“A LOT OF PLANNING GOES INTO MY DAY”
Colleen Furlanetto, 51, from Euroa, Vic, began experiencing symptoms of multiple sclerosis 12 years ago. Since her diagnosis, the former nurse and mother has become chair of the Victorian Disability Advisory Council.
“My journey with MS began when I was bitten by a tiger snake – doctors think the MS was already present and the bite exacerbated it. Numbness and tingling in my left leg spread to my other leg and I had some vision loss, too.
It was a frustrating five years waiting to get a diagnosis, but no treatment is possible right now as doctors say it could make my MS worse. So, I have to listen to my body and try and manage the hand weakness, the tiredness and the aches and pains.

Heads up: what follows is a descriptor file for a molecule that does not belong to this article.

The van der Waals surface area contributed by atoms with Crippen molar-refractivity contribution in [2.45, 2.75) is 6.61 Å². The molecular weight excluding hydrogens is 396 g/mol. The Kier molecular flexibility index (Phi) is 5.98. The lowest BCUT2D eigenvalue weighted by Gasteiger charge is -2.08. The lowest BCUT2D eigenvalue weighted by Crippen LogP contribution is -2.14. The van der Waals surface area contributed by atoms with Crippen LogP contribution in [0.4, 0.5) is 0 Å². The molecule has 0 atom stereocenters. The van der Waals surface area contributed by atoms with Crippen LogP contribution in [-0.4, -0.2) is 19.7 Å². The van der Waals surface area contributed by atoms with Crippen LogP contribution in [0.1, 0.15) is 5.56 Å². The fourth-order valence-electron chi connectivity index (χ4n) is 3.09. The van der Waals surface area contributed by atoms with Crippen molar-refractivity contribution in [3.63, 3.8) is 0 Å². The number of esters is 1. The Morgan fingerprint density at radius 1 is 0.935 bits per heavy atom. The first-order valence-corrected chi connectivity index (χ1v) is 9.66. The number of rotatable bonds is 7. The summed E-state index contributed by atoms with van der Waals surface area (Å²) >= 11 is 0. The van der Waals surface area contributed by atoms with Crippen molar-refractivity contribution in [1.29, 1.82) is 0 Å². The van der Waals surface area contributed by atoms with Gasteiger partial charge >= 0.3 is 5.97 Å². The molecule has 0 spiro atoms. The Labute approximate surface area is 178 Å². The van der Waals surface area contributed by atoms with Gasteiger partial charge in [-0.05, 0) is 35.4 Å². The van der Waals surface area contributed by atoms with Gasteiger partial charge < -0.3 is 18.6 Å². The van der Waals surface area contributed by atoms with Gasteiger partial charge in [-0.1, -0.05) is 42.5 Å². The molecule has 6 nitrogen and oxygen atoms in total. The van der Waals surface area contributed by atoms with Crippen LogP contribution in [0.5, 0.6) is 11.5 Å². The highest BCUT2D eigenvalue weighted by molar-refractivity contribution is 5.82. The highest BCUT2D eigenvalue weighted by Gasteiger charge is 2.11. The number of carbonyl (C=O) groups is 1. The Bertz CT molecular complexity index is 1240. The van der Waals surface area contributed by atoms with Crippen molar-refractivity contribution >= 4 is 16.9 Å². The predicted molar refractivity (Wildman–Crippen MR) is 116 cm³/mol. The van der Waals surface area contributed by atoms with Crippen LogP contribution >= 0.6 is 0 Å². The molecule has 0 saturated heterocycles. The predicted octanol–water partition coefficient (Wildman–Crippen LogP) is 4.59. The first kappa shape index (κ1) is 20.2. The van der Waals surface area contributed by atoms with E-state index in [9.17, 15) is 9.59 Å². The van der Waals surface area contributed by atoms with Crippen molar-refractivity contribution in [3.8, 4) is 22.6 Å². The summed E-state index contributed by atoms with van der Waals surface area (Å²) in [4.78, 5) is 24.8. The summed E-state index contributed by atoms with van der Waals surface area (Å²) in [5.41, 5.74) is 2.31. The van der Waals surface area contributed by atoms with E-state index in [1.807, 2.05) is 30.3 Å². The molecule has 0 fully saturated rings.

I was a pathology nurse until problems with my hand dexterity meant I could no longer take blood. But nursing showed me how people live with chronic conditions and that’s helped me stay positive.
I know younger women diagnosed with MS who haven’t had a family. I have three teenagers and I get support from family, friends, a GP, a neurologist and the MS Society.
A lot of planning goes into my day – it takes a few hours to get going. I have things ready the night before and write lists. Memory and cognition are a challenge when I’m fatigued, and I have falls because my mind thinks my legs are moving faster than they are. I use a wheelchair and a wheelie walker.
Living with MS makes you give things a go. I ran for council and last year I was the Mayor.
MS is a road bump and you just have to hold the steering wheel tighter. There’s a sense of grief because you can’t be as physically active as you’d like, but when you face challenges you rise to the occasion.” >